I could go on and on about this subject. I could talk about the fact that roof flashing at masonry roof to wall connections should extend through the wall, not be applied to the outside. I see this on some older homes, but never on new construction. Flashing must be "leakproof". Flashing applied to the outside of a masonry wall will never be leakproof. Water goes into and through brick and block walls and must be directed back to the outside by through-wall flashing. There are many other issues related to flashing which we will not spend time dealing with here.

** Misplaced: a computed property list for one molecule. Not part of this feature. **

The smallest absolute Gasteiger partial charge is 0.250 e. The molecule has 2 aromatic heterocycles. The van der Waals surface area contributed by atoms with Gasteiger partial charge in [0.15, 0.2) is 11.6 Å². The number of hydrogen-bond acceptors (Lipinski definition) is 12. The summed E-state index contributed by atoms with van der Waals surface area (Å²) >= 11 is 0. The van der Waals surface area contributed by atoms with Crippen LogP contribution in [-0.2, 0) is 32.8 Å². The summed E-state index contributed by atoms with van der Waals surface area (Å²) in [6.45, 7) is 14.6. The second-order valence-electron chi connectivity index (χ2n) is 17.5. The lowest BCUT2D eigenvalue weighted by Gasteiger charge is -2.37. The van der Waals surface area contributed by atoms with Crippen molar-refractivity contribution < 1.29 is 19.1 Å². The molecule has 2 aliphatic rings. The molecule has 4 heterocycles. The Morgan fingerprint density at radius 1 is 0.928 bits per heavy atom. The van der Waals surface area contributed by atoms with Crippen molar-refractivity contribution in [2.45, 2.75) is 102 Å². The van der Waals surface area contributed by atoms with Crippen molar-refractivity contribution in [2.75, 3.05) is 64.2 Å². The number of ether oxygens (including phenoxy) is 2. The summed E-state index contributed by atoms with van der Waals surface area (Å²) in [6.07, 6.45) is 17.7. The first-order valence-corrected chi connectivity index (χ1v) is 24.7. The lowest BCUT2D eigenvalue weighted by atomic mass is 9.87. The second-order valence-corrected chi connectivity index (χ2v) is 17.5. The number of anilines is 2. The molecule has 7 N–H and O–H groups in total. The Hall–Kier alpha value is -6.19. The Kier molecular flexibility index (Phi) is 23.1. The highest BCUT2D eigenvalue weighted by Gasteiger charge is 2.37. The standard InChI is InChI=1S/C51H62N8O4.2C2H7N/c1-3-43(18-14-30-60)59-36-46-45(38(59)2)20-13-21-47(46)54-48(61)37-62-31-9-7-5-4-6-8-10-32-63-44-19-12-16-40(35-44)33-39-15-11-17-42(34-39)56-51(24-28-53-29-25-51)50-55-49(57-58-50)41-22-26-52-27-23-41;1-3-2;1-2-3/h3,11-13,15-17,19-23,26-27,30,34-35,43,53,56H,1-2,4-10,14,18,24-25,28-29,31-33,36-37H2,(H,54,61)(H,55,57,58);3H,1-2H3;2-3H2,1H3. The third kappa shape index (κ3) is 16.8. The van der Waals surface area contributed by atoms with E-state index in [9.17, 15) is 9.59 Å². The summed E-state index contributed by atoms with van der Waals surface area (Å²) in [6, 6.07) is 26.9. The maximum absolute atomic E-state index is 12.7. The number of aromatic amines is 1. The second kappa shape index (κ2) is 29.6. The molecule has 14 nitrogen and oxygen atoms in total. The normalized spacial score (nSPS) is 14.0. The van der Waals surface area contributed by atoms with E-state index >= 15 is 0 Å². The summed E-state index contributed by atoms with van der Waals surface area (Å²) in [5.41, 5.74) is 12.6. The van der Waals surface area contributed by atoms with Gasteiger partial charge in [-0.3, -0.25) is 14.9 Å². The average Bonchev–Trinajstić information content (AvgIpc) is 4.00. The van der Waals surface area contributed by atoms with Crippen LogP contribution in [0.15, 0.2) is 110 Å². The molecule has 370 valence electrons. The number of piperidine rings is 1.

The main issue is, builders need to educate themselves and their subcontractors on proper flashing applications, insist that their homes be flashed properly (be made "leakproof"), rethink their priorities, and supervise their flashing installations. Quality construction is much more than what you see on the outside. Just because it looks good, doesn't necessarily mean it is good.

The miracle is that we don't see more leaks than we do. It's definitely not because builders build quality homes to code. They don't leak in spite of our (please note the use of the word our!) poor construction practices.

Saturday, February 8, 2014

HUD REAC Inspections

Added to the Home and Commercial Building Inspections I already conduct
Chris D. Hilton is now a contract HUD REAC Certified Physical Assesment Inspector